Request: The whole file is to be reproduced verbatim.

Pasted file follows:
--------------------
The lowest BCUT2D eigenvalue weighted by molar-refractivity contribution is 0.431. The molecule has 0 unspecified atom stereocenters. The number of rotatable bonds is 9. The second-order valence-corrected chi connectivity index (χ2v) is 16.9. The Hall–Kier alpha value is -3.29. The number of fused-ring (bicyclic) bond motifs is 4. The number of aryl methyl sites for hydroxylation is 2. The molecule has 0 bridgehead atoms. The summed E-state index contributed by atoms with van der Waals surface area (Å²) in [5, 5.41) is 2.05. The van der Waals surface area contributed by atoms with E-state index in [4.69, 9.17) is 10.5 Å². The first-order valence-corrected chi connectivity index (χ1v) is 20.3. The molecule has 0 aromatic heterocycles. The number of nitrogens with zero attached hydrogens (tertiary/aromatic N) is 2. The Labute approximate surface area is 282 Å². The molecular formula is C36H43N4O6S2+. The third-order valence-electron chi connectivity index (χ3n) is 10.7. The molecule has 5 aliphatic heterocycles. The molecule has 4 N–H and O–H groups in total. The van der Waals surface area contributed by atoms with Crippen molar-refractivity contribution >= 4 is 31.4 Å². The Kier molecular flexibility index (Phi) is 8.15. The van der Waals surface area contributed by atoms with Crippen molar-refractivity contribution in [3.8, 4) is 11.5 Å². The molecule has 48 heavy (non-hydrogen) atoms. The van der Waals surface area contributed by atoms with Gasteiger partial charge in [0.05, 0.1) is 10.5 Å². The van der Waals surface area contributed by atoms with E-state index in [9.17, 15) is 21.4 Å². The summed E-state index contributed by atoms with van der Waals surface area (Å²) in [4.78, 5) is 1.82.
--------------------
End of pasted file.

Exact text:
The lowest BCUT2D eigenvalue weighted by molar-refractivity contribution is 0.431. The molecule has 0 unspecified atom stereocenters. The number of rotatable bonds is 9. The second-order valence-corrected chi connectivity index (χ2v) is 16.9. The Hall–Kier alpha value is -3.29. The number of fused-ring (bicyclic) bond motifs is 4. The number of aryl methyl sites for hydroxylation is 2. The molecule has 0 bridgehead atoms. The summed E-state index contributed by atoms with van der Waals surface area (Å²) in [5, 5.41) is 2.05. The van der Waals surface area contributed by atoms with E-state index in [4.69, 9.17) is 10.5 Å². The first-order valence-corrected chi connectivity index (χ1v) is 20.3. The molecule has 0 aromatic heterocycles. The number of nitrogens with zero attached hydrogens (tertiary/aromatic N) is 2. The Labute approximate surface area is 282 Å². The molecular formula is C36H43N4O6S2+. The third-order valence-electron chi connectivity index (χ3n) is 10.7. The molecule has 5 aliphatic heterocycles. The molecule has 4 N–H and O–H groups in total. The van der Waals surface area contributed by atoms with Crippen molar-refractivity contribution >= 4 is 31.4 Å². The Kier molecular flexibility index (Phi) is 8.15. The van der Waals surface area contributed by atoms with Crippen molar-refractivity contribution in [3.8, 4) is 11.5 Å². The molecule has 48 heavy (non-hydrogen) atoms. The van der Waals surface area contributed by atoms with Gasteiger partial charge in [0.05, 0.1) is 10.5 Å². The van der Waals surface area contributed by atoms with E-state index in [9.17, 15) is 21.4 Å². The summed E-state index contributed by atoms with van der Waals surface area (Å²) in [4.78, 5) is 1.82.